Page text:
Government borrowing figures put Sunak’s debt pledge in doubt


Prime Minister Rishi Sunak is facing another by-election test after MP Peter Bone was recalled by voters (Andy Buchanan/PA) (PA Wire)

The severe strains facing the UK’s public finances were thrown into sharp relief today when official figures showed the Government was forced to borrow a bigger than expected £14.3 billion in November.

The Office for National Statistics (ONS) said it was the fourth highest borrowing on record for the month, though slightly down on last November.

The worse than forecast figures will make it hard for Rishi Sunak to claim that he had fulfilled his start of the year pledge to reduce national debt by the year-end, although Downing Street has argued the Prime Minister was referring to the longer term path of debt over the next five years. It means that borrowing for the financial year to date has already reached £116.4 billion, ahead of last year’s eight month total by £24.4 billion.

The ONS also revised upwards previous borrowing figures so that the cumulative deficit for 2023/24 is now £3.8billion higher.

Public sector net debt excluding public sector banks was £2.67 trillion at the end of November, equivalent to 97.5% of the UK’s annual GDP.

That is 1.8 percentage points higher than in November 2022 and remains at levels last seen in the early Sixties.

Chief Secretary to the Treasury, Laura Trott said: “It was right to spend billions protecting people during the pandemic and the energy shock triggered by Putin’s invasion of Ukraine, but we cannot leave our children and grandchildren to pick up the tab.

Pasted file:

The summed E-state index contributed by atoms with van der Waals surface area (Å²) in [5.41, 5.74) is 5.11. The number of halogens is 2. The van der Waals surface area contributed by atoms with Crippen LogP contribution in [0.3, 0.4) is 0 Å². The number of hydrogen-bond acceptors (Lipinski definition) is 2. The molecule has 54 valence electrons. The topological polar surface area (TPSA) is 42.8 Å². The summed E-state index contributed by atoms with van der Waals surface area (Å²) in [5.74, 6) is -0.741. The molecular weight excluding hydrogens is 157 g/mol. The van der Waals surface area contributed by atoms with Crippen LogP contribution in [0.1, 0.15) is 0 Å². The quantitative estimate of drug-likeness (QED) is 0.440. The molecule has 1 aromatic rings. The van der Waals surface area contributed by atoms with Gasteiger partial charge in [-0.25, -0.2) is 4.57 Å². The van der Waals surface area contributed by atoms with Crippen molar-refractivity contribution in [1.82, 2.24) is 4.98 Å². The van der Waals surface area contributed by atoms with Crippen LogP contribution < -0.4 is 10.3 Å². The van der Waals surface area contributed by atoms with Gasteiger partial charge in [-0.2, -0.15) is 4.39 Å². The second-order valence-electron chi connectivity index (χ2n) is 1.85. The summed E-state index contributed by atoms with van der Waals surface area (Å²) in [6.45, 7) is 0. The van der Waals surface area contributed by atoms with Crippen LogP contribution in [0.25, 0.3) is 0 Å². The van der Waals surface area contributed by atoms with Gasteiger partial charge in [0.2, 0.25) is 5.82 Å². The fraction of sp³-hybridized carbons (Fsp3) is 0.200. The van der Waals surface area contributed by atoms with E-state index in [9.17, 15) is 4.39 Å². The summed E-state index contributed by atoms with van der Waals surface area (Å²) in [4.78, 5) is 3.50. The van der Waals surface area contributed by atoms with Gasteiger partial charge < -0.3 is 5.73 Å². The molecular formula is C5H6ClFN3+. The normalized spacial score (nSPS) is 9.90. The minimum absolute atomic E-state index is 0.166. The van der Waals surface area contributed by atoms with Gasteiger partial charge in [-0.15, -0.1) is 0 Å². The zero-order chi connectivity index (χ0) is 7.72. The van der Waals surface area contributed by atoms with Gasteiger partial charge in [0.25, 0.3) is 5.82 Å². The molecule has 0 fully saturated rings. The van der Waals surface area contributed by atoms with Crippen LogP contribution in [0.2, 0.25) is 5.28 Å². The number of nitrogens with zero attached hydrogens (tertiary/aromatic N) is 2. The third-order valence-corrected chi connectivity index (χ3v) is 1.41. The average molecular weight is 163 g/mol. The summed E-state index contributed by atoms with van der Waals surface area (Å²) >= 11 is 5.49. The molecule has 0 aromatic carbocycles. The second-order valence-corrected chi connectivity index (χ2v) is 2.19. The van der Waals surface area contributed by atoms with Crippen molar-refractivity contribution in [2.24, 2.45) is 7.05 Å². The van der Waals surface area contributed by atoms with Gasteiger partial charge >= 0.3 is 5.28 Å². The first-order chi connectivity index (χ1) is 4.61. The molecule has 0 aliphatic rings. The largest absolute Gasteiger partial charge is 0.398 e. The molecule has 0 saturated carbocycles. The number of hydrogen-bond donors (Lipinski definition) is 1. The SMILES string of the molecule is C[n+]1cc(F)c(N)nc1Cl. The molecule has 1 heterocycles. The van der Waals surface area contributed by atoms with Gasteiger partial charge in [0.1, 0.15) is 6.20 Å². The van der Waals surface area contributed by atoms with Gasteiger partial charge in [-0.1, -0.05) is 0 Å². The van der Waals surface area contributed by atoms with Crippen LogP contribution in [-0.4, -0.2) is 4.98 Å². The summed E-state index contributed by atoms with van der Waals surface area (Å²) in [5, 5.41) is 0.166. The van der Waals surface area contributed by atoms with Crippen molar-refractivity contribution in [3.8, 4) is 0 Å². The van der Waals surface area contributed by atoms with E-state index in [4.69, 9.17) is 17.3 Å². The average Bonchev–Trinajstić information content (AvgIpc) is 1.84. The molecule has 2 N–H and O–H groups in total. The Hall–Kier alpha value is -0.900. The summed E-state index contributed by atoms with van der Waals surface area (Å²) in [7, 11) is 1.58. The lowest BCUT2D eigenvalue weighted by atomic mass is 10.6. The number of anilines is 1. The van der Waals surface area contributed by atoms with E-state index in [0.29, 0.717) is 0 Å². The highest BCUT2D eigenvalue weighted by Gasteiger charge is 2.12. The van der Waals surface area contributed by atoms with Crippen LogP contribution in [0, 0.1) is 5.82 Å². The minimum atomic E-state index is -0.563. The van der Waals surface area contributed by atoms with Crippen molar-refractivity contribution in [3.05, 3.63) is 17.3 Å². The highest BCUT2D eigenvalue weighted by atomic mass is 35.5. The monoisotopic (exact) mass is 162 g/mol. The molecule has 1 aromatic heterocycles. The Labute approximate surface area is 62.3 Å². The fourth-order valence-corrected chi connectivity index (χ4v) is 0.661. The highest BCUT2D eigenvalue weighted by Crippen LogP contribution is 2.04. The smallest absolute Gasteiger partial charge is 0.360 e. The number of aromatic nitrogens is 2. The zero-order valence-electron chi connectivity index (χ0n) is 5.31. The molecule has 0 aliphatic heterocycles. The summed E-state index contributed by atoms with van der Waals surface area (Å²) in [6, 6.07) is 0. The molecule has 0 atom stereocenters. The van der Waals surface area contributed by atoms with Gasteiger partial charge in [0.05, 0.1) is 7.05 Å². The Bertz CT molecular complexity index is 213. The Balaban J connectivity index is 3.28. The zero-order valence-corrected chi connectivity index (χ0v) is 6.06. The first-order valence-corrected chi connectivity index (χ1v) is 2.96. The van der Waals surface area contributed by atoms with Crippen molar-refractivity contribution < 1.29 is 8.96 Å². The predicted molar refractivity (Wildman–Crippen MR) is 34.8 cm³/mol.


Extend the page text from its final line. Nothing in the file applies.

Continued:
“That’s why the Prime Minister has made reducing debt a top priority. We are taking difficult decisions in the national interest to control our borrowing needs and improve productivity, so that we deliver the public services people need while keeping inflation down.”

The November deficit was worsened by the level of interest on government debt, which has been pushed up by the large number of gilts with index linked interest payments. Last month the Government had to pay £7.7 billion of interest, the highest total for a November.

Danni Hewson, head of financial analysis at brokers AJ Bell, said: “Inflation has been a double-edged sword for public sector finances. On the one hand frozen thresholds combined with inflation busting pay increases and increased VAT as the cost of goods has shot up have helped increase the tax take by almost £3 billion compared to the same period last year.

“But on the flip side, uprated benefit costs to pay those wage increases and another hefty interest bill on all that debt have gobbled up the additional income and left the government still needing to balance the books by borrowing.”

Philip Shaw, chief UK economist at Investec, said: “Overall we expect that borrowing over 2023/24 as whole will fall below last year’s total of £130.5 billion and could well come close to the OBR’s forecast at last month’s Autumn Statement of £123.9 billion.”